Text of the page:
OLYMPIA, Wash. — The state Supreme Court ruled Thursday that $100,000-a-day sanctions should continue against Washington state while a task force works to determine how the state will comply with a 2012 court order to fully fund the state’s basic education system.
The majority, led by Chief Justice Barbara Madsen, wrote that once the state files a report on actions taken to remedy the funding issues after the next biennial budget is signed by the governor, the high court will determine whether additional actions need to be taken.
In a hearing before the court last month, Tom Ahearne, an attorney for the coalition of school districts, parents, teachers and education groups that sued the state, had argued that the court should increase pressure on the state, either by shutting down the schools in the 2017 school year or closing hundreds of tax exemptions passed by the Legislature in order to find the money needed for compliance.
Ahearne said Thursday that he was happy with the court’s ruling because it makes it very clear that those sanctions are still a possibility if the Legislature does not finish its work next year. He said that while he hopes lawmakers will finally come up with a constitutionally sound plan, based on previous legislative sessions, he’s not overly optimistic.
“The showdown is going to be at the end of the 2017 legislative session,” Ahearne said. “I don’t know what’s going to happen.”
In Thursday’s ruling, the court wrote that the state has until Sept. 1, 2018 to fully fund education, but that the details of how to do that — as well as how lawmakers will pay for it — must be in place before the Legislature adjourns next year.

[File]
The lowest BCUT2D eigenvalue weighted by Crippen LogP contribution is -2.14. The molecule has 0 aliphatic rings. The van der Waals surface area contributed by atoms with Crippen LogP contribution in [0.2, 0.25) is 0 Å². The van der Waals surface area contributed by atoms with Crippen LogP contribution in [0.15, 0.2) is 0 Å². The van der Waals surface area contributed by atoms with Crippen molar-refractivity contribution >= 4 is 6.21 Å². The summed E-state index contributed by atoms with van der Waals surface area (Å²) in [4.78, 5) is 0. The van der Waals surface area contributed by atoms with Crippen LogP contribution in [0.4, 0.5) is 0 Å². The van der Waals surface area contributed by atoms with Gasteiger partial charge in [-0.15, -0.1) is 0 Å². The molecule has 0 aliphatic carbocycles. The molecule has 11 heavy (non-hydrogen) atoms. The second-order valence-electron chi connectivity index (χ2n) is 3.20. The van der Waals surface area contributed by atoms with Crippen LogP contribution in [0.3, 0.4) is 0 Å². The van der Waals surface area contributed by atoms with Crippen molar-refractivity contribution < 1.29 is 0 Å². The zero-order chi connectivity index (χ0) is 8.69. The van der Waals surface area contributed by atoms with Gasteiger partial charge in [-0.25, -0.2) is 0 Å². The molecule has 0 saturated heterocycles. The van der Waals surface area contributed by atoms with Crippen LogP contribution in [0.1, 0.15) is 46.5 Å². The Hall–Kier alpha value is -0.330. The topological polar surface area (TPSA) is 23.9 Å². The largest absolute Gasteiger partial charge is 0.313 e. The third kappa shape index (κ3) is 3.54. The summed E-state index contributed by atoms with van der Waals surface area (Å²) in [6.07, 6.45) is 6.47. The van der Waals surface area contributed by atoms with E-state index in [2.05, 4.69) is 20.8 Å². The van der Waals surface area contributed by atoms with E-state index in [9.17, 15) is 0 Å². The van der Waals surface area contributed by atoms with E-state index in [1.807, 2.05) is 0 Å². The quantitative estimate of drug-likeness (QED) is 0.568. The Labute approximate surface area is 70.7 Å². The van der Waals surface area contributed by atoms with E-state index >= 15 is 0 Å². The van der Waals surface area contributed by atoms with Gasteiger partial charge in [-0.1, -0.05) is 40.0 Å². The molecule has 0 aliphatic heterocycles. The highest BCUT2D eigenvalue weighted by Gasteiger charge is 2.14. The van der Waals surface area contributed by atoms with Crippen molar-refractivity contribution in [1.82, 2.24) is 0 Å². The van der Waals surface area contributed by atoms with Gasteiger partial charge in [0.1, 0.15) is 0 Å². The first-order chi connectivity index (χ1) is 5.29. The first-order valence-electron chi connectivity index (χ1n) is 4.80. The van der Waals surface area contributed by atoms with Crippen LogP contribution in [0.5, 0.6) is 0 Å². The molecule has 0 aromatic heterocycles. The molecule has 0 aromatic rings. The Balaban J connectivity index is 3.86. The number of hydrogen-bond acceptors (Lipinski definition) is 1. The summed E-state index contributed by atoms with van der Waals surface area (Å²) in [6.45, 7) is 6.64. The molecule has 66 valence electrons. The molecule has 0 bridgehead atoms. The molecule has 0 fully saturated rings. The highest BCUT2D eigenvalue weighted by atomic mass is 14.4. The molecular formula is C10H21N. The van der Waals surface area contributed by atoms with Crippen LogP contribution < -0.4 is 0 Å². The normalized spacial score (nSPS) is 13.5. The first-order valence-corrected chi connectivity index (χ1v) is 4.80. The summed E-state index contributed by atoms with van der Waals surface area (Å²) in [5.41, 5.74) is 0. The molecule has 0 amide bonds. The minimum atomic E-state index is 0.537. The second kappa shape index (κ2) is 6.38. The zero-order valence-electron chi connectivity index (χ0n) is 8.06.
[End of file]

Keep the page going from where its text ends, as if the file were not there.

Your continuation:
The court wrote that while the state knows what it needs to do, “it has simply not provided a complete plan, nor has it acted on any of the recommendations suggested through the years concerning funding sources and compensation.”
“In its latest report, the State continues to provide a promise —”we’ll get there next year” — rather than a concrete plan for how it will meet its paramount duty,” the court wrote. “In terms of demonstrating measurable progress, the State’s 2016 report offers no more than the previous reports the court has determined fell short.”
Since the original 2012 ruling, lawmakers have spent more than $2 billion to address issues raised in the lawsuit. State officials have estimated that the costs related to that court mandate are at least another $3 billion.
A plan passed by the Legislature earlier this year did not say exactly where lawmakers will find the rest of the money they need, but instead established a task force to find the state dollars needed to replace some local levy spending and instructs the 2017 Legislature to finish the work. It also instructs the task force to make recommendations on teacher pay and asks for clarification on how local levies are used.
The bipartisan task force has been meeting throughout the summer, most recently last month. It is set to meet again next week, and its report is due by Jan. 9, the first day of the 2017 legislative session.
In a written statement, Gov. Jay Inslee said that the information the task force is compiling is “crucial as we make choices that will likely have profound impacts on our education system for decades to come.”
The court’s lone dissent, written by Justice Sheryl Gordon McCloud, argued that the sanctions against the state should be lifted.
She wrote that while she believed the progress made thus far by the state is due to previous court orders, she disagreed with the majority that the state’s inability to determine a funding source was a violation.
Under Thursday’s ruling, the contempt order the court imposed in 2014 remains in place along with the sanctions it imposed last year. Those sanctions, which are supposed to be set aside into a separate education account, are nearing $42 million, according to the Office of Financial Management.
Lawmakers did not allocate that money when writing a supplemental budget earlier this year, but there is enough money in reserves to cover the amount.